As early as 2005, police and school administrators were wrestling with what to do with Cho, who was accused of sending inappropriate messages to two female students and was sent to a mental health facility after police obtained a temporary detention order.
The two women complained to campus police that Cho was contacting them with “annoying” telephone calls and e-mail messages in November and December 2005, campus Police Chief Wendell Flinchum said.
Cho was referred to the university’s disciplinary system, but Flinchum said the woman declined to press charges, and the case apparently never reached a hearing.
However, after the second incident, the department received a call from an acquaintance of Cho’s, who was concerned that he might be suicidal, Flinchum said. Police obtained a temporary detention order from a local magistrate, and in December of that year, Cho was briefly admitted to Carilion St. Albans Behavioral Health Center in Radford.
To issue a detention order under Virginia law, a magistrate must find both that the subject is “mentally ill and in need of hospitalization or treatment” and that the subject is “an imminent danger to himself or others, or is so seriously mentally ill as to be substantially unable to care for himself.”
According to a doctor’s report accompanying the order, which was obtained by NBC News, Cho was “depressed,” but “his insight and judgment are normal.” The doctor, a clinical psychologist, noted that Cho “denies suicidal ideations.” Cho was released.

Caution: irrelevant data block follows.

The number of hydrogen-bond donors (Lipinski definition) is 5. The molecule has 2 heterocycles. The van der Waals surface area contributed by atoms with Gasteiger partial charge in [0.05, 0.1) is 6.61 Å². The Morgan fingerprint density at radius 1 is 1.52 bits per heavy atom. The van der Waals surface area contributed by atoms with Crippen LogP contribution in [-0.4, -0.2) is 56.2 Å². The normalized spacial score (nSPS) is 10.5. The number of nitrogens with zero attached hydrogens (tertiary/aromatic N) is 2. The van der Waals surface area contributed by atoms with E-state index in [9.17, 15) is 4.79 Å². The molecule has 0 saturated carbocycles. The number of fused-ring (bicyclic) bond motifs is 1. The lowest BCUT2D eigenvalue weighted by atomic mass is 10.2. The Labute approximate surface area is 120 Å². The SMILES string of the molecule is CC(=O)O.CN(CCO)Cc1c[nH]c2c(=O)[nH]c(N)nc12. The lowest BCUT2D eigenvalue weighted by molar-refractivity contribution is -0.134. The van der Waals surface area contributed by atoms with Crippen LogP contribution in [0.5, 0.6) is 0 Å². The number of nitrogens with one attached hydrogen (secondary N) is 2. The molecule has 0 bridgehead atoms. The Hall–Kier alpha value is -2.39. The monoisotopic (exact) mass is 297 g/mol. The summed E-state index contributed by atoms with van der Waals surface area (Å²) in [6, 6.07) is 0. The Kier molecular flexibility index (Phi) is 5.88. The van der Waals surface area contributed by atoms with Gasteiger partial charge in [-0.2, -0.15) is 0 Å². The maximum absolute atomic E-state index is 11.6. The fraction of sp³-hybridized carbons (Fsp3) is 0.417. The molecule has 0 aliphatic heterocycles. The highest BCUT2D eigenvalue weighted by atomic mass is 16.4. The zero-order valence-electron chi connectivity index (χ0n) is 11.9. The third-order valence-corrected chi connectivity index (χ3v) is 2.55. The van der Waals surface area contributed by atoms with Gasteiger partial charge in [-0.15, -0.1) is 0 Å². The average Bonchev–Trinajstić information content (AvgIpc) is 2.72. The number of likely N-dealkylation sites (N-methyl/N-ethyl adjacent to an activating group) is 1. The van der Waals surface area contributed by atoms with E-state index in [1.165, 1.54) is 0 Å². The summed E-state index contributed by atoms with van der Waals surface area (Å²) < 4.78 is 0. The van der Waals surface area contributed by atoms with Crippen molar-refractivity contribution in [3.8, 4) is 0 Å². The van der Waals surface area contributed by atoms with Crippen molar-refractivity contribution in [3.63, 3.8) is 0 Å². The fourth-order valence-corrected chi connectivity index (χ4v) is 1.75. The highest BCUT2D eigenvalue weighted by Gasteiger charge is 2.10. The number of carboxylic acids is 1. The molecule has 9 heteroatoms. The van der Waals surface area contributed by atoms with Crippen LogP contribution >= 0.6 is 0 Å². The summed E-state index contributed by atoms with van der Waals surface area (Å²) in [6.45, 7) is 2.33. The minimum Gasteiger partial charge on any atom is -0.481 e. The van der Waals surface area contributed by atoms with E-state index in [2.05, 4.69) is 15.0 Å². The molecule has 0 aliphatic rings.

Under the law, the magistrate could have issued a stronger detention order mandating inpatient treatment, but there was no indication Wednesday that such an order was ever entered. A spokesman for Carilion St. Albans told NBC News that he could not discuss Cho’s case because of patient confidentiality and privacy laws, but he said the hospital was cooperating with the investigation.
Campus police applied Wednesday for search warrants for all of Cho’s medical records from Schiffert Health Center on campus and New River Community Services in Blacksburg.
”It is reasonable to believe that the medical records may provide evidence of motive, intent and designs,” investigators wrote in the documents.
Family sought better life in U.S.
Cho arrived in the United States as an 8-year-old boy from South Korea in 1992 and was raised in an off-white, two-story townhouse in Centreville, Va., a suburb of Washington, where his parents worked at a dry cleaners. He graduated from Westfield High School in Chantilly in 2003.
Cho’s family moved to the United States in search of a better life, said the family’s landlady in South Korea. The family was poor and lived in a cheap basement apartment on the outskirts of Seoul, the woman told South Korean television Wednesday.
Cho had an older sister, Sun-Kyung, who graduated from Princeton University with an economics degree in 2004, Princeton officials confirmed.
The Princeton student newspaper reported that she is pursuing a career as a State Department contractor working on the reconstruction of Iraq. It said that Sun-Kyung Cho was “palpably upset” when it contacted her and that she refused its requests for an interview.
Student concerned classmates, teachers
Her brother, however, was described as a sullen loner by several students and professors. They had long been alarmed by his class writings — pages filled with twisted, violence-drenched writing.
Nikki Giovanni, the famous poet who is a professor at Virginia Tech, said Wednesday that while she did not fear for her life or the lives of her other students, she had Cho removed from her class because he was a disruptive force.
“He was mean,” Giovanni told NBC News. “He was trying to bully me. He was trying to bully the class, for what purpose I have no idea.
“I wanted him out of my classroom,” she said.
Roy, who took on Cho one-on-one after thatm called Cho “a gifted student in some ways. But he was very lonely and depressed, in my opinion. We didn’t build up a rapport because he wasn’t the kind of student who would permit that.”